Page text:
I’ve spent the past several months working on a non-trivial Magento-driven e-commerce project for a local client. The project involved more than 14,000 products segmented into more than 50 categories and they were further broken down into those which are purchasable, rentable, and available only via special quote. It goes without saying that we encounter some pretty interesting challenges on a daily basis. Other trying factors include a fairly sophisticated custom theme and integration of a sophisticated order-fulfillment pipeline.
Throughout it all, Magento has repeatedly proved itself up to even the most demanding configuration tasks. The level of thought and effort put into all aspects of the platform is in a word, striking. Much of my praise stems from Magento’s extensibility. The fact is, there have been numerous instances where Magento does not meet the exacting requirements of a particular project, necessitating modifying or adding new features to the software. Magento’s architecture is such that it’s possible to deeply integrate new features into the existing design and capabilities by way of custom extensions. These extensions never touch the core files, meaning that the Magento upgrade process is seamless and easy rather than a nightmare fraught with mistakes and errors.
But the project documentation falls well short of expectations in terms of properly documenting exactly how one goes about extending the platform. The community wiki, though voluminous and in places rather well-written, tends to focus on specific aspects of integration rather than presenting a general introduction to the topic.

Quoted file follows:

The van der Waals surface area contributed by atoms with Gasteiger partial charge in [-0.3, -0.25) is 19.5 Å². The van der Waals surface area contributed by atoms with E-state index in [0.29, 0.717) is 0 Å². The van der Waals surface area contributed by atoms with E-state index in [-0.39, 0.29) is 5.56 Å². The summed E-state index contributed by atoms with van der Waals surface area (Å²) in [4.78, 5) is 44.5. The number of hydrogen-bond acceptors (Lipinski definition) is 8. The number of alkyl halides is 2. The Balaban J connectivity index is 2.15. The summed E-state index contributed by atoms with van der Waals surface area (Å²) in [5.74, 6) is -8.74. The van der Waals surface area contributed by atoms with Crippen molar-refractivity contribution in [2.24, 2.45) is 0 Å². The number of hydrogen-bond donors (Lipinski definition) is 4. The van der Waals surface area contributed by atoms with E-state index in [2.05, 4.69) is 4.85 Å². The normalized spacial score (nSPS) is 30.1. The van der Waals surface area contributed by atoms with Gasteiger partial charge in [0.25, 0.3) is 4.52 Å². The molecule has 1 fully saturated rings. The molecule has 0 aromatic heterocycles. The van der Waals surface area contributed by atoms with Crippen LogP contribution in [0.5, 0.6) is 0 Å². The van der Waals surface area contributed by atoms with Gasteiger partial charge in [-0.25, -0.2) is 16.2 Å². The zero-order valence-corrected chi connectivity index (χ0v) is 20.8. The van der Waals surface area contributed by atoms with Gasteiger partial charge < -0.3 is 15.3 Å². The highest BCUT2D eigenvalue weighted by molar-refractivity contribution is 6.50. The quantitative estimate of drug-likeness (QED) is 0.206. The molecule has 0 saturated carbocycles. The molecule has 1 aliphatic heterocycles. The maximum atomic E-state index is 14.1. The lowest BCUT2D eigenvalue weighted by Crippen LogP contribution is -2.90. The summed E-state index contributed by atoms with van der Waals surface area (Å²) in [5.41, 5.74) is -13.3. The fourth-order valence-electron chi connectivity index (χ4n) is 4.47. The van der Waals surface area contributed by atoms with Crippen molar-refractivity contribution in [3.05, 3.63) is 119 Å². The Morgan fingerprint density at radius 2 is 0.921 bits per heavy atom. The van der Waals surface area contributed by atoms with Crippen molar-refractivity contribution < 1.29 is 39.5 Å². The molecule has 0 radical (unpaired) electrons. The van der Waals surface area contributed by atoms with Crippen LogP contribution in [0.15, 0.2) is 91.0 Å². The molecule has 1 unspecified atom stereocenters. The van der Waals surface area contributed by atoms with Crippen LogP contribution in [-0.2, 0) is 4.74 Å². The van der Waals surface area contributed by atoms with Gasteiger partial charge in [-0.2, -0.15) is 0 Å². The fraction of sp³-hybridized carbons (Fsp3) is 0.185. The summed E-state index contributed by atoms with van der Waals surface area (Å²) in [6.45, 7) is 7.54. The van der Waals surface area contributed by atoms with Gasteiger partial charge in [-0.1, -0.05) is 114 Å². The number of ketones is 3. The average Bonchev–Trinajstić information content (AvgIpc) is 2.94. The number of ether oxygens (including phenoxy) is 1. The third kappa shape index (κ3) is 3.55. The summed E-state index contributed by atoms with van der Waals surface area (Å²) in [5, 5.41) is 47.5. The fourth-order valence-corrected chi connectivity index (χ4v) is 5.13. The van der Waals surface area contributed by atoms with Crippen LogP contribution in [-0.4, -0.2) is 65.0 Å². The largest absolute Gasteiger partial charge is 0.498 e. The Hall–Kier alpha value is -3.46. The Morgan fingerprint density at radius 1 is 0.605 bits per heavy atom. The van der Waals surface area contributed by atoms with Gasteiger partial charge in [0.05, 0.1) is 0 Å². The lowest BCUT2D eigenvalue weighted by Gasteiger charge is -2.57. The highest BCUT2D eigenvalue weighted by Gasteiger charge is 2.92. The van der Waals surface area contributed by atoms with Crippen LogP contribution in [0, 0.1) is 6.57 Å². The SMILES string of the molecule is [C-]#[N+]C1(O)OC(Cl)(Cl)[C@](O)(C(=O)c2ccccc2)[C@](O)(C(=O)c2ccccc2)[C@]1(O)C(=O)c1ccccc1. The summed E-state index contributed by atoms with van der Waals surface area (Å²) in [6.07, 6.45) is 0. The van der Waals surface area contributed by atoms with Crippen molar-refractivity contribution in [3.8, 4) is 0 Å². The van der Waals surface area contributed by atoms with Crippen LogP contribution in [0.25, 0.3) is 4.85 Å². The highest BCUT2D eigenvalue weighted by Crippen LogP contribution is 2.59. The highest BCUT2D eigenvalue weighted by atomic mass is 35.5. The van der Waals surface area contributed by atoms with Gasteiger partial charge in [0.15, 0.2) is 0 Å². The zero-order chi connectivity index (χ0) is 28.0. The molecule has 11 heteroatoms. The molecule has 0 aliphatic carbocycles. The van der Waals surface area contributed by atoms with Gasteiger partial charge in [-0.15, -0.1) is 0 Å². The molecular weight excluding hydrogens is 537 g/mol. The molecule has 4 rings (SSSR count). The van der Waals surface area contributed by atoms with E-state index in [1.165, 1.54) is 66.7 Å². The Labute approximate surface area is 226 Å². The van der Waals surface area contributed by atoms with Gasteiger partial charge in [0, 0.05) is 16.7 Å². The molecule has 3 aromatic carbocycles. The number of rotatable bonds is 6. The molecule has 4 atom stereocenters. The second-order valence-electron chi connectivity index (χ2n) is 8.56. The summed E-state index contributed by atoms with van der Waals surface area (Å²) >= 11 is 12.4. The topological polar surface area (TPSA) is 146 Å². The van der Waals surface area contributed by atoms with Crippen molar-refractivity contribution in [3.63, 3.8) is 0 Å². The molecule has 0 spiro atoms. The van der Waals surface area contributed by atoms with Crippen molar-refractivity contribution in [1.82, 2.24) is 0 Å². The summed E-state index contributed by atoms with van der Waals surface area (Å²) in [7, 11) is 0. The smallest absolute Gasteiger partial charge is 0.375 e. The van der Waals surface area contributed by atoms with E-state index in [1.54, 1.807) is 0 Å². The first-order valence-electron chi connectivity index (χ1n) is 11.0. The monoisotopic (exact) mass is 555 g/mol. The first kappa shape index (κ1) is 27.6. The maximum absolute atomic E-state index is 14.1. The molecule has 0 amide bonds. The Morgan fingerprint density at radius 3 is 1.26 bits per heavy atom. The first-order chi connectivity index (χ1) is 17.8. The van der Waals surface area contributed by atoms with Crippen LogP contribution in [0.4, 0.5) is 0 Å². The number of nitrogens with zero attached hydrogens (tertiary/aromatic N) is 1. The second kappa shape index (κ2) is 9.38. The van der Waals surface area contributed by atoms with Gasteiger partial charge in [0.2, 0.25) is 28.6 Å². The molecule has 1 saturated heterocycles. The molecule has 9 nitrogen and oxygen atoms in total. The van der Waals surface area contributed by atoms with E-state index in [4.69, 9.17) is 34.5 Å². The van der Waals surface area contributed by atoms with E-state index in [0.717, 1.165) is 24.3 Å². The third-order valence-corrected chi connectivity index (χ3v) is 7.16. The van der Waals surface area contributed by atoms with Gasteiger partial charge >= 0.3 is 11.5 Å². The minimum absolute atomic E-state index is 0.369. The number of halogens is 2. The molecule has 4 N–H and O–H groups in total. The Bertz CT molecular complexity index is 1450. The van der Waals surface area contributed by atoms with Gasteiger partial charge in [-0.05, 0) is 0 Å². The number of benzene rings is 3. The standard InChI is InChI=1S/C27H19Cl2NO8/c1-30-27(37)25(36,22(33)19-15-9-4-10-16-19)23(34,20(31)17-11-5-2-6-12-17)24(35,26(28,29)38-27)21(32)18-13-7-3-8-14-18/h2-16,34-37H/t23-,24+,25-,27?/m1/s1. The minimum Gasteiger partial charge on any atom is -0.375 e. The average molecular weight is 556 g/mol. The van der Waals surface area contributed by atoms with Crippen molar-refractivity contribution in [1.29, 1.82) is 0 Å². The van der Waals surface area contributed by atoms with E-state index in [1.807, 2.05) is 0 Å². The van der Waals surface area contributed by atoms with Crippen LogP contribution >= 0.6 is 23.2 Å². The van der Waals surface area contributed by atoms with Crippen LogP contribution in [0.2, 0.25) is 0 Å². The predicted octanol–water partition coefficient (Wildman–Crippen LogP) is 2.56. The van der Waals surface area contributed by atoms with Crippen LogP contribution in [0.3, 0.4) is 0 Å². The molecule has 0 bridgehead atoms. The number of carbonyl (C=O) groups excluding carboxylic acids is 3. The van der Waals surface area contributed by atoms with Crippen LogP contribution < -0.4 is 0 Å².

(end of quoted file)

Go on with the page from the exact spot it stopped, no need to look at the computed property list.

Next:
In fact, my own frustrations regarding the lack of substantial documentation have been such that I’ve recently started work on a new book titled Easy Magento, which introduces effective extension development and layout management alongside a host of other indispensable topics. In the meantime, I thought it would be useful to provide those of you who are just getting started modifying developing your own extensions with a simple but practical example involving modifying the default Magento administration interface, which you can use as the basis for making your own forays into enhancing Magento’s capabilities.
How the Magento E-commerce Platform Builds Pages
Perhaps more than any other factor, the key to truly mastering Magento’s approach to extensibility lies in understanding the important role XML has to play in both page layouts and functional extensions. In fact, every single page you encounter when navigating a Magento-driven website is in some manner defined within an XML file! Consider for instance the Magento administration console’s interface for viewing orders (Figure 1).
This interface is actually defined within an XML file named
sales.xml, which resides in
app/design/adminhtml/default/default/layout/sales.xml. A very small part of
sales.xml is presented here (formatted for improved readability):
The bolded lines identify just one of many blocks which comprise any given Magento page. This particular block is responsible for generating the two sections titled
Order # 100000041 (the order confirmation email is not sent) and
Account Information, in addition to two other address-related sections not presented in Figure 1.
type attribute refers to the block responsible for retrieving the dynamic order information which is retrieved from the database and inserted into the view template, which is identified by the
template attribute. Therefore the block is
adminhtml/sales_order_view_info and the template is
sales/order/view/info.phtml. Taking Magento’s autoloading approach into account, this means the block is found at